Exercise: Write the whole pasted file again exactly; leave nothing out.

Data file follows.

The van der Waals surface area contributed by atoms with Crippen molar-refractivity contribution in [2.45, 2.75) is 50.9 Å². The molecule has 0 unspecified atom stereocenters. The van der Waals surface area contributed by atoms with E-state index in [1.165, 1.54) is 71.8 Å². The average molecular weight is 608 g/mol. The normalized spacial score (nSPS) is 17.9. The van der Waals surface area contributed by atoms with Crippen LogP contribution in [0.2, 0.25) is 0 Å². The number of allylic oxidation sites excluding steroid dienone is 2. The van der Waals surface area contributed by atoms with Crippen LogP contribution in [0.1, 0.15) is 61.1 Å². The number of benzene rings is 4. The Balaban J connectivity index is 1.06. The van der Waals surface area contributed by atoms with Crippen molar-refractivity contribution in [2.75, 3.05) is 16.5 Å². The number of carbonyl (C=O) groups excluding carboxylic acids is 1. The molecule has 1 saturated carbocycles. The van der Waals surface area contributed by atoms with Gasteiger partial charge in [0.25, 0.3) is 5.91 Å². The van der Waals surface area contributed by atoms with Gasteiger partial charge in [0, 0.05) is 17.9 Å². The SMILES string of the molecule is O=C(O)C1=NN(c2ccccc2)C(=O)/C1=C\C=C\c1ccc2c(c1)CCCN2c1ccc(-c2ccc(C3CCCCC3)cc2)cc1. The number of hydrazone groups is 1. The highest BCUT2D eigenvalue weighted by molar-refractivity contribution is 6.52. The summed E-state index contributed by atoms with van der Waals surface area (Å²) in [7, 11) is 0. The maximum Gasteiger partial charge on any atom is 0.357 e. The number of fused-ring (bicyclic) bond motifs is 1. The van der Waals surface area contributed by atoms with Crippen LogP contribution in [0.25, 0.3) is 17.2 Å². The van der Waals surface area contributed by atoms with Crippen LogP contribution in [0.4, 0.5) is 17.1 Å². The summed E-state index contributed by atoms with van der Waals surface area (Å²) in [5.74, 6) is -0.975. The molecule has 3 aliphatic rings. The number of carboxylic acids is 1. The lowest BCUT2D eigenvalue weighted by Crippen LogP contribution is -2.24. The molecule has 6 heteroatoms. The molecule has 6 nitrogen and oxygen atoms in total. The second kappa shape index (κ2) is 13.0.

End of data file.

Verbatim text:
The van der Waals surface area contributed by atoms with Crippen molar-refractivity contribution in [2.45, 2.75) is 50.9 Å². The molecule has 0 unspecified atom stereocenters. The van der Waals surface area contributed by atoms with E-state index in [1.165, 1.54) is 71.8 Å². The average molecular weight is 608 g/mol. The normalized spacial score (nSPS) is 17.9. The van der Waals surface area contributed by atoms with Crippen LogP contribution in [0.2, 0.25) is 0 Å². The number of allylic oxidation sites excluding steroid dienone is 2. The van der Waals surface area contributed by atoms with Crippen LogP contribution in [0.1, 0.15) is 61.1 Å². The number of benzene rings is 4. The Balaban J connectivity index is 1.06. The van der Waals surface area contributed by atoms with Crippen molar-refractivity contribution in [2.75, 3.05) is 16.5 Å². The number of carbonyl (C=O) groups excluding carboxylic acids is 1. The molecule has 1 saturated carbocycles. The van der Waals surface area contributed by atoms with Gasteiger partial charge in [0.25, 0.3) is 5.91 Å². The van der Waals surface area contributed by atoms with Gasteiger partial charge in [0, 0.05) is 17.9 Å². The SMILES string of the molecule is O=C(O)C1=NN(c2ccccc2)C(=O)/C1=C\C=C\c1ccc2c(c1)CCCN2c1ccc(-c2ccc(C3CCCCC3)cc2)cc1. The number of hydrazone groups is 1. The highest BCUT2D eigenvalue weighted by molar-refractivity contribution is 6.52. The summed E-state index contributed by atoms with van der Waals surface area (Å²) in [7, 11) is 0. The maximum Gasteiger partial charge on any atom is 0.357 e. The number of fused-ring (bicyclic) bond motifs is 1. The van der Waals surface area contributed by atoms with Crippen LogP contribution in [0.25, 0.3) is 17.2 Å². The van der Waals surface area contributed by atoms with Crippen LogP contribution in [0.4, 0.5) is 17.1 Å². The summed E-state index contributed by atoms with van der Waals surface area (Å²) in [5.74, 6) is -0.975. The molecule has 3 aliphatic rings. The number of carboxylic acids is 1. The lowest BCUT2D eigenvalue weighted by Crippen LogP contribution is -2.24. The molecule has 6 heteroatoms. The molecule has 6 nitrogen and oxygen atoms in total. The second kappa shape index (κ2) is 13.0.